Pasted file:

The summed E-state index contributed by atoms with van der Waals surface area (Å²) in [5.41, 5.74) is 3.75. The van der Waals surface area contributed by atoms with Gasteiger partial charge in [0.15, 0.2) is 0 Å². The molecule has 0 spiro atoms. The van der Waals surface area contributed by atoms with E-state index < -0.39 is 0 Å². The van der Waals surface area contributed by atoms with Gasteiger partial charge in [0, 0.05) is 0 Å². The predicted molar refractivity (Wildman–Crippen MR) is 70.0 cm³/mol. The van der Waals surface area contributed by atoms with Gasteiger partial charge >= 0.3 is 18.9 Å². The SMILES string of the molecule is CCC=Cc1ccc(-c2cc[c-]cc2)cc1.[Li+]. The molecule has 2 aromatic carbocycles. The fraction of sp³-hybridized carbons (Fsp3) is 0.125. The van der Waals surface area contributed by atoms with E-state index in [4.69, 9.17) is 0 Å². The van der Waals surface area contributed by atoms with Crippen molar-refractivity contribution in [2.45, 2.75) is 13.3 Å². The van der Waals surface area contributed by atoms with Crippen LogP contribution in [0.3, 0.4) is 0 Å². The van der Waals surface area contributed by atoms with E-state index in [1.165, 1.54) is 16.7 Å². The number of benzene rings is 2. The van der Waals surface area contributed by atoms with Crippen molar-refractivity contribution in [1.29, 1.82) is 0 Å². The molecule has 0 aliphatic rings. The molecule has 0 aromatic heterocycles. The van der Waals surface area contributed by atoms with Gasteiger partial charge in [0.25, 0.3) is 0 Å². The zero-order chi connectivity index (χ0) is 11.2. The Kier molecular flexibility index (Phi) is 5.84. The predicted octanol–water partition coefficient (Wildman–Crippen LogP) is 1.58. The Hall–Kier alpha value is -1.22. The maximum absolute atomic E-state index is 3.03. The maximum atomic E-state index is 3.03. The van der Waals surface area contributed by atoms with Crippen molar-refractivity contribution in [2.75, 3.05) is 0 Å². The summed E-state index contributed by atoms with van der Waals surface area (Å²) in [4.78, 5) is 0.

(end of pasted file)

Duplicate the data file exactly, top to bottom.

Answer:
The summed E-state index contributed by atoms with van der Waals surface area (Å²) in [5.41, 5.74) is 3.75. The van der Waals surface area contributed by atoms with Gasteiger partial charge in [0.15, 0.2) is 0 Å². The molecule has 0 spiro atoms. The van der Waals surface area contributed by atoms with E-state index < -0.39 is 0 Å². The van der Waals surface area contributed by atoms with Gasteiger partial charge in [0, 0.05) is 0 Å². The predicted molar refractivity (Wildman–Crippen MR) is 70.0 cm³/mol. The van der Waals surface area contributed by atoms with Gasteiger partial charge >= 0.3 is 18.9 Å². The SMILES string of the molecule is CCC=Cc1ccc(-c2cc[c-]cc2)cc1.[Li+]. The molecule has 2 aromatic carbocycles. The fraction of sp³-hybridized carbons (Fsp3) is 0.125. The van der Waals surface area contributed by atoms with E-state index in [4.69, 9.17) is 0 Å². The van der Waals surface area contributed by atoms with Crippen molar-refractivity contribution in [2.45, 2.75) is 13.3 Å². The van der Waals surface area contributed by atoms with Crippen LogP contribution in [0.3, 0.4) is 0 Å². The van der Waals surface area contributed by atoms with E-state index in [1.165, 1.54) is 16.7 Å². The number of benzene rings is 2. The van der Waals surface area contributed by atoms with Crippen molar-refractivity contribution in [1.29, 1.82) is 0 Å². The molecule has 0 aliphatic rings. The molecule has 0 aromatic heterocycles. The van der Waals surface area contributed by atoms with Gasteiger partial charge in [0.25, 0.3) is 0 Å². The zero-order chi connectivity index (χ0) is 11.2. The Kier molecular flexibility index (Phi) is 5.84. The predicted octanol–water partition coefficient (Wildman–Crippen LogP) is 1.58. The Hall–Kier alpha value is -1.22. The maximum absolute atomic E-state index is 3.03. The maximum atomic E-state index is 3.03. The van der Waals surface area contributed by atoms with Crippen molar-refractivity contribution in [2.75, 3.05) is 0 Å². The summed E-state index contributed by atoms with van der Waals surface area (Å²) in [4.78, 5) is 0.